What would it mean for a powerful, predominantly white, alumni community to commit to being anti-racist? How can the oldest alumni organization in the country work to dismantle white supremacy? How can Williams alumni come together to support Black lives?
The Williams of today is better than the Williams of yesteryear because of the engagement, thinking, activism and actions of our alumni community. When we have listened to our Black community members, we have pushed our college forward; but we have not always listened. Now is a time to listen, to learn, to educate and to act. Everyone who has the benefit of a Williams education is critical to this moment and can help us chart our collective future. Mindful to not overburden those already carrying weight, we invite alumni to submit your own stories about race and racism, how you are fighting for racial justice, supporting protests, pursuing justice reform, talking to your kids or simply surviving today. We especially hope to hear your thoughts on how we can galvanize the power of the Williams alumni community to effect change. We will share your stories, should you choose, in an effort to build understanding, create connections within our Williams family and, most importantly, amplify your voice.
Official Statements by the College
An Update from the College: Williams has heard from many alumni, students, faculty and staff who want their college to make its own contributions to the fight for racial justice. Please read President Mandel’s full statement for the college’s commitments to this work.
Resources & Writings by Ephs
- Institutionalized Racism: A Syllabus | JSTOR Daily
- Anti-racism Resources
- Race, Injustice, Black Lives Matter: Recommended reading from [Williams] faculty and staff
- Professor Charles Dew on his memoir The Making of a Racist
- Williams Sisterhood & The Society of the Griffins Juneteenth statement – June 2020
- Williams Latinx Alumni Network (WLAN) statement of solidarity – June 2020
- Tirhakah Love ’15, staff writer at LEVEL reflects on the exhaustion of Anti-Blackness in 2020 and debunks the myth of a ‘pretty protest.’
- Yazmine Nichols ’15, student at Fordham University, wrote a law journal note regarding race-based police calls.
- Virginia Cumberbatch ’10, director of Center for Community Engagement at The University of Texas at Austin, writes an opinion “Will You Run? A message for white Austin“
- Nichole Alcántara Beiner ’09, on what action are you taking and where do you start learning.
- Natalie Diaz ’09, chief of staff at Time Equities, Inc. speaks to the weight of being a Black woman in America and how she feels the burden to engage white allies in this fight.
- Black Lives Matter: A collection of readings for blackout Tuesday (h/t Rashid Duroseau ’09, Kim Dacres ’08)
- Rebecca Allen ’07, writes an essay “On Brands, Black Lives Matter and Allyship“
- Robert Bland ’07, professor of history at University of Tennessee Knoxville, ‘looks at riots, strikes, and Black citizens’ struggle for justice in the South Carolina low country in 1876.‘
- Chaédria LaBouvier ’07, writes for The Cut, “The Afterlife of George Floyd: A Portfolio by Photographer Eli Reed“
- Jessica LoPresti ’06, professor of psychology at Suffolk University, on the link between experiences of racism and stress and anxiety for Black Americans.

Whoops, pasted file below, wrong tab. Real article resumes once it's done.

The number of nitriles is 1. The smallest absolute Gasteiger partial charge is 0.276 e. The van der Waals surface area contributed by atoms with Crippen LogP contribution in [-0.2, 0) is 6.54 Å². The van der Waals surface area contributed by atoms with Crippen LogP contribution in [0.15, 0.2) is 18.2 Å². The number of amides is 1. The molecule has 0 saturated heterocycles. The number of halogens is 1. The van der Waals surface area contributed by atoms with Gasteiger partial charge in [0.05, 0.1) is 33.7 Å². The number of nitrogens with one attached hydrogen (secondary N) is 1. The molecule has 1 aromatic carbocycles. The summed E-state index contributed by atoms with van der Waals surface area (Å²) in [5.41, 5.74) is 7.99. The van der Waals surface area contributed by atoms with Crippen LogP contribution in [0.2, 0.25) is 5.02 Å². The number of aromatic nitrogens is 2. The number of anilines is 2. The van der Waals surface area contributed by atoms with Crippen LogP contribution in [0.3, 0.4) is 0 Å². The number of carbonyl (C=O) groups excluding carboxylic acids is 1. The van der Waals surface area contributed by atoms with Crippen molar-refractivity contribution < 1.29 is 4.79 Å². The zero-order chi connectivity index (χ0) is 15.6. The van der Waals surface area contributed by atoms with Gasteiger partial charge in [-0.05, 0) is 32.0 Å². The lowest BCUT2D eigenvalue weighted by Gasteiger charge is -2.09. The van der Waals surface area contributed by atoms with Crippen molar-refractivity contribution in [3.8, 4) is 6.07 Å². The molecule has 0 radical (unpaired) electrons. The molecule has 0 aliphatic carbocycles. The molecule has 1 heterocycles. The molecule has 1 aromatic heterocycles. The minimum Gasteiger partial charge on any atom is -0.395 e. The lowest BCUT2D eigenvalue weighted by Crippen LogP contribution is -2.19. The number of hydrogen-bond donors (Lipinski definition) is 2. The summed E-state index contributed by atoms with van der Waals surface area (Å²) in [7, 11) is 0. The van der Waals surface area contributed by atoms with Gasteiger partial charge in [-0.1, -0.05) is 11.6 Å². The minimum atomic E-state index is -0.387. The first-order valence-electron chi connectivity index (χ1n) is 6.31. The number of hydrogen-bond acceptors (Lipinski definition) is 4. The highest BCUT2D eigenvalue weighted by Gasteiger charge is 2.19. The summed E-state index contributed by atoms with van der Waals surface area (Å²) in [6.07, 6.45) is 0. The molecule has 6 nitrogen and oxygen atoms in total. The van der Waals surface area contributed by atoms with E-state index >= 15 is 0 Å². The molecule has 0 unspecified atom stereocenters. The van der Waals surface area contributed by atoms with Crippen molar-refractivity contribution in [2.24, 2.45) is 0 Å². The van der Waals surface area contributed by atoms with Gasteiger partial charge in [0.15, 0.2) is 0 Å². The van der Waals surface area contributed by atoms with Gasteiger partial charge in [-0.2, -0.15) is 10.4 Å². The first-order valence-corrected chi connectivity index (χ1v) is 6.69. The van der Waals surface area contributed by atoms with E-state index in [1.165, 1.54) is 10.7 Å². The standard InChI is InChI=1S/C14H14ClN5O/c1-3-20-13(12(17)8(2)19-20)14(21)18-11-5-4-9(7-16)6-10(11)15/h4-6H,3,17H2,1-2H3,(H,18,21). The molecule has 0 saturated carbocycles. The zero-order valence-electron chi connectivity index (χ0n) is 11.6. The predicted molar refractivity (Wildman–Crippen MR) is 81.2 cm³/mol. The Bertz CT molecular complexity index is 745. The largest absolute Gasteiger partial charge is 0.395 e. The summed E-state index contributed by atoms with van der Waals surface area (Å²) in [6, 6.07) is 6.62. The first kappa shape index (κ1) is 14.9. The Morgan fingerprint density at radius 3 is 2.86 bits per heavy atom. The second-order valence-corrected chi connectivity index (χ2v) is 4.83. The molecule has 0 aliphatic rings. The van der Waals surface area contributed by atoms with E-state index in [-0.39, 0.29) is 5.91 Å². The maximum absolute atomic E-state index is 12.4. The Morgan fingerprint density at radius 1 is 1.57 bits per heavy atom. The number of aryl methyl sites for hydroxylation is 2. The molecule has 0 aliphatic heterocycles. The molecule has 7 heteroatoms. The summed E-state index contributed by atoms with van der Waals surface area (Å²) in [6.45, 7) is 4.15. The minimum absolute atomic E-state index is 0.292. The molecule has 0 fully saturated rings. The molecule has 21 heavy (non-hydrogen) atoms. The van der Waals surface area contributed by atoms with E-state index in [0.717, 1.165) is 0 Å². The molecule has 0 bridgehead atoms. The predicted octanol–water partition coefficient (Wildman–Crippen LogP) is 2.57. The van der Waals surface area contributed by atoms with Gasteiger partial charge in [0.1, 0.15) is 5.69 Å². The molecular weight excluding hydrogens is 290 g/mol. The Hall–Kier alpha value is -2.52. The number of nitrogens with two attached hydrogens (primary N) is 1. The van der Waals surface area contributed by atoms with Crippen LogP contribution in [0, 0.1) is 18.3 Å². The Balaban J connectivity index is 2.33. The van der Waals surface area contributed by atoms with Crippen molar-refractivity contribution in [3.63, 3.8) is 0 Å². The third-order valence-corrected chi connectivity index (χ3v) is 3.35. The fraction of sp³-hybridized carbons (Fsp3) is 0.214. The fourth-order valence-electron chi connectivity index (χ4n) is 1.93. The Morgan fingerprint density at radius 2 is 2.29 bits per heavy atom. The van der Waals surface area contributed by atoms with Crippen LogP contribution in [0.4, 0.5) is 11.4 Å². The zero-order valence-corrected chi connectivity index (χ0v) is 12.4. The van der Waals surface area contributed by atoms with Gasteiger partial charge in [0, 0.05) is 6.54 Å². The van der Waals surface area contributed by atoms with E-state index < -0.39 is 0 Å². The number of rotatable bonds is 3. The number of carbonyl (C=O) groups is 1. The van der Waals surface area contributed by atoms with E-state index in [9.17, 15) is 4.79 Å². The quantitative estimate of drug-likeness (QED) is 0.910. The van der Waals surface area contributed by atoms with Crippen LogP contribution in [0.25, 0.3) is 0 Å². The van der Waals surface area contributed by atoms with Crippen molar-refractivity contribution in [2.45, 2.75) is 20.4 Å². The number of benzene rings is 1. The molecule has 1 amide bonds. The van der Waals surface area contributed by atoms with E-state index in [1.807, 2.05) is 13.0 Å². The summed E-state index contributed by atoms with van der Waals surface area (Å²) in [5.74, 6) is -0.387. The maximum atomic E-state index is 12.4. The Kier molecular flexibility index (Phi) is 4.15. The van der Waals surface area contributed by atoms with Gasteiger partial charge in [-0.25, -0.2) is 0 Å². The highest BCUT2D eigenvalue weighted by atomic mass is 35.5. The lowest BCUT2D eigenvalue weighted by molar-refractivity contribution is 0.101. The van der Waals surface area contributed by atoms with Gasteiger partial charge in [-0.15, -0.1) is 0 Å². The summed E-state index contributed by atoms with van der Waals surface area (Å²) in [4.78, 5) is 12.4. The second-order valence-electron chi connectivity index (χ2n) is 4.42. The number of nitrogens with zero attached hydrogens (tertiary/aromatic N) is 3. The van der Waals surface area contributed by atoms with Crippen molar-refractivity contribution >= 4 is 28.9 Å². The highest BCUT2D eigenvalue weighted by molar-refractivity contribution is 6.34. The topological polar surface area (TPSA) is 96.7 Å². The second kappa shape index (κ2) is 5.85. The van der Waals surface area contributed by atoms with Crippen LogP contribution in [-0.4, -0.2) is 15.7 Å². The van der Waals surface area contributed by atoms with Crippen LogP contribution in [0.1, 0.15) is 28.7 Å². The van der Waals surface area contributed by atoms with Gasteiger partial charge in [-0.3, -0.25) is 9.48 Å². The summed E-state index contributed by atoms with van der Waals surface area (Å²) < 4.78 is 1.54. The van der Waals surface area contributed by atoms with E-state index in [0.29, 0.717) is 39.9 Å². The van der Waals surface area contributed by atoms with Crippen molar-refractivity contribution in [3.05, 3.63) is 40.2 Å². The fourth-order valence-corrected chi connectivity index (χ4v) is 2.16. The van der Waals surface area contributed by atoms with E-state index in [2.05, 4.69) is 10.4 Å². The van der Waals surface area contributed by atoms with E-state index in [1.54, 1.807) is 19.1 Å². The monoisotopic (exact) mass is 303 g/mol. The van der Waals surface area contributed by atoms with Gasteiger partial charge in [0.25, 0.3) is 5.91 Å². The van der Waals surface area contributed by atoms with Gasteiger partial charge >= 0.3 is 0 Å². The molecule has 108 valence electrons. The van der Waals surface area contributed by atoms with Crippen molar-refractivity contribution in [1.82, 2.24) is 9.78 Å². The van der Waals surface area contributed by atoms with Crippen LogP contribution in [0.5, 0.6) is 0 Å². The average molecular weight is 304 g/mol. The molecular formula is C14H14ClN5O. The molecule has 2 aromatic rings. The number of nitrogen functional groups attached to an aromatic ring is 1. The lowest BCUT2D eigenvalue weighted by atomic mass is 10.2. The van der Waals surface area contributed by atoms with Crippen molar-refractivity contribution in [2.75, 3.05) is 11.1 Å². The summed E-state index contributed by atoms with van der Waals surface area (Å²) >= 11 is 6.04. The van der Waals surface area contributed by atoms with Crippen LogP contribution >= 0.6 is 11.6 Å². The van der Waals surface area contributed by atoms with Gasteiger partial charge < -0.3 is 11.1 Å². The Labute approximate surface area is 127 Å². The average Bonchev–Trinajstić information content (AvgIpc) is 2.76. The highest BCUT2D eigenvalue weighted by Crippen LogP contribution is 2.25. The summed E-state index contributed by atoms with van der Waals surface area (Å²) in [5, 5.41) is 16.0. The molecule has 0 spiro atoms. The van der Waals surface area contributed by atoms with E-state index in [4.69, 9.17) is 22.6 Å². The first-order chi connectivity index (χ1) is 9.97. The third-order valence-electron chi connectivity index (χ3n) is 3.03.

- Robert Michelin ’03, head of Gotham Professional Arts Academy featured on tackling tough conversations on race and violence with students virtually.
- Rory Kramer ’03 researches police interactions and tactics.
- Jasmine Mitchell ’03, American Studies professor at SUNY Old Westbury, launches her first book: “Imagining the Mulatta: Blackness in U.S. and Brazilian Media.”
- Naomi Jackson ’02 shares her experience giving birth as a Black woman in America
- Robert Griggs ’01, host of The Supa Dupa Podcast, discusses with experts why the history of racism in America is not taught in schools.
- Michael Brown ’99, engineer at Microsoft, organizes ‘a conference in honor of Juneteenth to build community among Black people in tech.’
- Kerrita K. Mayfield ’93, secondary science teacher at Amherst Regional Middle School, shares her action tool that is designed to be a person-centered approach to sustainable place based change.
- Larry Smith ’92 reflects on this moment in history for the Indianapolis Recorder newspaper.
- Katie Albright ’89, CEO of Safe & Sound, shares her organization’s list of resources to watch, listen, and read.
- Cassandra Kirk ’89, Fulton County chief magistrate judge in Atlanta, partners up to help develop a diversionary program that helps youth explore their entrepreneurial prowess without jail time or probation.
- Claudia Rankine ’86 reflects on the reality of repetition in the systems of institutionalized racism and discussed her forthcoming book, Just Us: An American Conversation, on The Quarantine Tapes podcast
- Steven Rogers ’79, retired professor from Harvard Business School, shares advice on helping Black businesses.
- Tim Layden ’78, writer-at-large for NBC Sports, analyzes the performative relationship of black athletes in sports and how fans must better understand them.
- Bill Spriggs ’77, chief economist for the AFL-CIO, talks about the pandemic’s effect on joblessness — especially on minority employees.
- Gordon Davis ’63, partner at the law firm Venable, wrote an op-ed for the NYTimes in 2015, connecting the racist legacy of Woodrow Wilson’s public policy and its impact on his paternal grandfather.